Republicans both nationally and in California have finally arrived at the realization they will need Latino votes to win future elections and that they must somehow make themselves more attractive to the nation’s fastest-growing voter bloc.
That’s why the national party hired Bettina Inclan as head of outreach in that direction for its presidential campaign. Inclan, a former Arnold Schwarzenegger operative, has made her living for years trying to get Latinos to vote GOP, with limited success.
She will need a lot of luck this year, and it appeared during her first weeks on the job she was getting some. That was when President Obama without much prompting announced his support for same-sex marriage. His announcement came the same week a same-sex-marriage measure went down to resounding defeat in North Carolina, a state Obama carried four years ago. If that state goes for Obama again this fall, Republican Mitt Romney might as well forget about his run.
The immediate thinking was that Obama’s stance would drive away Hispanic voters. But polls taken one week and two weeks later quickly showed that was an illusion: Immigration reform still remains a far more important issue, especially to younger Hispanics who tend to voice support for gay marriage in polls – unlike their elders.
Which took Inclan and the rest of her party back to Square 1: The best Republicans have done among Hispanics in the last 20 years was about a 40 percent showing by ex-President George W. Bush in 2004, when he ran for reelection after years of pushing a Congress controlled by his own party for immigration changes including amnesty for some illegal immigrants who have been in America for many years without committing crimes.
By contrast, John McCain managed barely above 30 percent of the Latino vote four years ago. That’s a level Romney briefly pulled up to just after his party’s convention, which showcased several conservative Latinos.
But the GOP candidate soon fell back a bit. One reason: he spent much of the spring urging illegals to “self-deport” and campaigning with Kris Kobach, the Kansas secretary of state who helped author the draconian Arizona and Alabama stop-on-suspicion laws designed to make police demand proof of legal status from anyone who even looks like he or she might be in this country illegally.
Of course, self-deportation is already occurring, a result of the lingering lousy economy and the federal E-Verify system employers increasingly use to check the status of potential new hires. In late spring, the nation’s illegal immigrant populace was down about 1 million from its 2010 level and the Border Patrol was considering changing its emphasis to concentrate more on repeat border crossers – those who are deported again and again, continually returning to this country.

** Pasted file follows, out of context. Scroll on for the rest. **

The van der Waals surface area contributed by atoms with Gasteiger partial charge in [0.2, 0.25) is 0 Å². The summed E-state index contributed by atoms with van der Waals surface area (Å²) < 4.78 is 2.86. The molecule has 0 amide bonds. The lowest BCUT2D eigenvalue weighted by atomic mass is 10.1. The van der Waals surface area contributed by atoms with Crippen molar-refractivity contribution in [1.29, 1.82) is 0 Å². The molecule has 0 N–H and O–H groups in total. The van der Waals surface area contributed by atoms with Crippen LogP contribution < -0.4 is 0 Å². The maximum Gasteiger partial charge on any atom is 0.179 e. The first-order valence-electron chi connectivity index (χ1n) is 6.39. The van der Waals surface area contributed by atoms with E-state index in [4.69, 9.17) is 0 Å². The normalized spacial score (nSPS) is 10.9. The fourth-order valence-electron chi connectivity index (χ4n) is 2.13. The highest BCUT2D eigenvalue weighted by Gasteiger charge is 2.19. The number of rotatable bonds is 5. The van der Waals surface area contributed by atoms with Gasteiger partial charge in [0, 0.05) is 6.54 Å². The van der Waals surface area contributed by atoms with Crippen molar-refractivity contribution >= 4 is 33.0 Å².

Obama wouldn’t win many Hispanic votes with that change, but at least he doesn’t have to worry about distancing himself from Kobach, as Romney quickly did after clinching his party’s nomination.
And Obama, unlike Romney, at least offers Latinos hope for what they consider positive change when he says he’ll push hard for immigration reform if reelected.
So Inclan’s task is tough, no matter what stance Obama has taken on gay marriage – not usually a federal issue anyway.
For one thing, she’s had to downplay at every opportunity the ferociously anti-illegal immigrant stances Romney adopted in more than a dozen primary election season debates. At the time, he was trying to set his stance as even more xenophobic on the issue than far-right candidates like Rick Santorum, Herman Cain and Newt Gingrich.
It was inevitable he would try to “etch-a-sketch” away those statements and promises once he clinched the nomination, as his campaign manager put it. But videos remain, easily visible on YouTube and sure to be part of Obama’s Spanish-language campaign commercials this fall.
Now it’s clear Obama’s gay-marriage stance won’t matter to very many Hispanic voters. He took his position early enough so it won’t have shock value this fall and the Gallup Poll subsequently reported that 53 percent of Latinos support same-sex unions, about the same as in the general populace.
Support is even stronger among younger Hispanics – and at least in California, they are the fastest-growing segment among Latino registered voters, up 15 percent in the past five years.
Then Romney named Pete Wilson to co-chair his California campaign. No personnel move could have been more alienating to Latinos of all ages. Many of them remember vividly Wilson’s support for the harsh provisions of the 1994 Proposition 187.
Put it all together and it becomes clear that neither hiring a new, attractive Latino voter liason nor Obama’s stance on gay marriage will help Romney much.
If he’s going to win this fall, he will have to do it in states with relatively few Hispanic voters, essentially conceding places like California, New York and Illinois, states that have been consistently Democratic for the last two decades in large part because of those Hispanic voters.
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